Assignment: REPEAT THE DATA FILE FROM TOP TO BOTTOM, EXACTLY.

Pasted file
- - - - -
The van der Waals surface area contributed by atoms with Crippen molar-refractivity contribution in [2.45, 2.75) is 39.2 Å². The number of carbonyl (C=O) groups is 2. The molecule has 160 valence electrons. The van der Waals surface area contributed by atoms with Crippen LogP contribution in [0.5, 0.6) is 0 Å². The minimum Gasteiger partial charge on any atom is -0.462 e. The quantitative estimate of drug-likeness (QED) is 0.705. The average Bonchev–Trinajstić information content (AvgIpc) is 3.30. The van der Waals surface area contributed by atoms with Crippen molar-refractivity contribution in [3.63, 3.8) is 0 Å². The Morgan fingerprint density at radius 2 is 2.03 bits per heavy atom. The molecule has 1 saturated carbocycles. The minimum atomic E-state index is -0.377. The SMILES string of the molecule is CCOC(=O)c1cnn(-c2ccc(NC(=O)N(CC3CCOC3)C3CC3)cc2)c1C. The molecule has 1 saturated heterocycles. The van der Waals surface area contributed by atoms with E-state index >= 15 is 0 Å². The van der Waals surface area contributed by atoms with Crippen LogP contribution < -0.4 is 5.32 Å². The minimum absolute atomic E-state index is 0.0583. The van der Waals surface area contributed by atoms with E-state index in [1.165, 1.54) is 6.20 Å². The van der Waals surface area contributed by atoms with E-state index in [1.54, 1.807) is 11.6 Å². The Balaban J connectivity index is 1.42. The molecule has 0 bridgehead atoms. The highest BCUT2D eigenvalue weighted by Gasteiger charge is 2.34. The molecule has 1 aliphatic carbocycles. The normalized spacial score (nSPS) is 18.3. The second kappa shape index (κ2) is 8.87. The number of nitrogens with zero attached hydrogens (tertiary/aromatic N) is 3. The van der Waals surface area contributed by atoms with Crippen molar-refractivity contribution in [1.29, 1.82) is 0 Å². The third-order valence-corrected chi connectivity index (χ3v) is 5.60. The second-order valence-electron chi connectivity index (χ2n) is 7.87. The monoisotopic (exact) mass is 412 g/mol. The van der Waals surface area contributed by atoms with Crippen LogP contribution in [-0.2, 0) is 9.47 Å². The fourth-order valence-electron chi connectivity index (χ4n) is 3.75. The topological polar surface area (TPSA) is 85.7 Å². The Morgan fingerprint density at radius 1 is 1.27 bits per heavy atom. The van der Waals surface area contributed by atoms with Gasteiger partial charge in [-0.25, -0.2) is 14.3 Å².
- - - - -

The van der Waals surface area contributed by atoms with Crippen molar-refractivity contribution in [2.45, 2.75) is 39.2 Å². The number of carbonyl (C=O) groups is 2. The molecule has 160 valence electrons. The van der Waals surface area contributed by atoms with Crippen LogP contribution in [0.5, 0.6) is 0 Å². The minimum Gasteiger partial charge on any atom is -0.462 e. The quantitative estimate of drug-likeness (QED) is 0.705. The average Bonchev–Trinajstić information content (AvgIpc) is 3.30. The van der Waals surface area contributed by atoms with Crippen molar-refractivity contribution in [3.63, 3.8) is 0 Å². The Morgan fingerprint density at radius 2 is 2.03 bits per heavy atom. The molecule has 1 saturated carbocycles. The minimum atomic E-state index is -0.377. The SMILES string of the molecule is CCOC(=O)c1cnn(-c2ccc(NC(=O)N(CC3CCOC3)C3CC3)cc2)c1C. The molecule has 1 saturated heterocycles. The van der Waals surface area contributed by atoms with E-state index >= 15 is 0 Å². The van der Waals surface area contributed by atoms with Crippen LogP contribution < -0.4 is 5.32 Å². The minimum absolute atomic E-state index is 0.0583. The van der Waals surface area contributed by atoms with E-state index in [1.165, 1.54) is 6.20 Å². The van der Waals surface area contributed by atoms with E-state index in [1.54, 1.807) is 11.6 Å². The Balaban J connectivity index is 1.42. The molecule has 0 bridgehead atoms. The highest BCUT2D eigenvalue weighted by Gasteiger charge is 2.34. The molecule has 1 aliphatic carbocycles. The normalized spacial score (nSPS) is 18.3. The second kappa shape index (κ2) is 8.87. The number of nitrogens with zero attached hydrogens (tertiary/aromatic N) is 3. The van der Waals surface area contributed by atoms with Crippen molar-refractivity contribution in [1.29, 1.82) is 0 Å². The third-order valence-corrected chi connectivity index (χ3v) is 5.60. The second-order valence-electron chi connectivity index (χ2n) is 7.87. The monoisotopic (exact) mass is 412 g/mol. The van der Waals surface area contributed by atoms with Crippen LogP contribution in [-0.2, 0) is 9.47 Å². The fourth-order valence-electron chi connectivity index (χ4n) is 3.75. The topological polar surface area (TPSA) is 85.7 Å². The Morgan fingerprint density at radius 1 is 1.27 bits per heavy atom. The van der Waals surface area contributed by atoms with Gasteiger partial charge in [-0.25, -0.2) is 14.3 Å².